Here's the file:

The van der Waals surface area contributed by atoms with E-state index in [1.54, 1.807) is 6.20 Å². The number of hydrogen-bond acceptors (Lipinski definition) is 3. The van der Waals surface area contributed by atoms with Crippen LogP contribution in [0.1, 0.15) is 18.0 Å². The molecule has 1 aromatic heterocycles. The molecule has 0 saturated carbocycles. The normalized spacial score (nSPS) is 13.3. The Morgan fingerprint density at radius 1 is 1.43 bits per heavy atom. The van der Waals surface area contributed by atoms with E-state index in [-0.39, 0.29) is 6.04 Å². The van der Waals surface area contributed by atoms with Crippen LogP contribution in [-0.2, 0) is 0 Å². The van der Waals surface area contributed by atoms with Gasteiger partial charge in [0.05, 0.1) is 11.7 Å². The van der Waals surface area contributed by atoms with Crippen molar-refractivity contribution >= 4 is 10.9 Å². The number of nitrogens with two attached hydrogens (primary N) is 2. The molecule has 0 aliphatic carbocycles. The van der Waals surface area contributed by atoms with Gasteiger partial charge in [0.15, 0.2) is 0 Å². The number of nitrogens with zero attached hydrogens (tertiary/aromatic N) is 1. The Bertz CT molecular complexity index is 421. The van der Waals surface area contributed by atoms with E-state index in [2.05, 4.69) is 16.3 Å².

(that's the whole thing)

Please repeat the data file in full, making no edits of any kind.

The van der Waals surface area contributed by atoms with E-state index in [1.54, 1.807) is 6.20 Å². The number of hydrogen-bond acceptors (Lipinski definition) is 3. The van der Waals surface area contributed by atoms with Crippen LogP contribution in [0.1, 0.15) is 18.0 Å². The molecule has 1 aromatic heterocycles. The molecule has 0 saturated carbocycles. The normalized spacial score (nSPS) is 13.3. The Morgan fingerprint density at radius 1 is 1.43 bits per heavy atom. The van der Waals surface area contributed by atoms with E-state index in [-0.39, 0.29) is 6.04 Å². The van der Waals surface area contributed by atoms with Crippen LogP contribution in [-0.2, 0) is 0 Å². The van der Waals surface area contributed by atoms with Gasteiger partial charge in [0.05, 0.1) is 11.7 Å². The van der Waals surface area contributed by atoms with Crippen molar-refractivity contribution >= 4 is 10.9 Å². The number of nitrogens with two attached hydrogens (primary N) is 2. The molecule has 0 aliphatic carbocycles. The van der Waals surface area contributed by atoms with Gasteiger partial charge in [0.15, 0.2) is 0 Å². The number of nitrogens with zero attached hydrogens (tertiary/aromatic N) is 1. The Bertz CT molecular complexity index is 421. The van der Waals surface area contributed by atoms with E-state index in [2.05, 4.69) is 16.3 Å².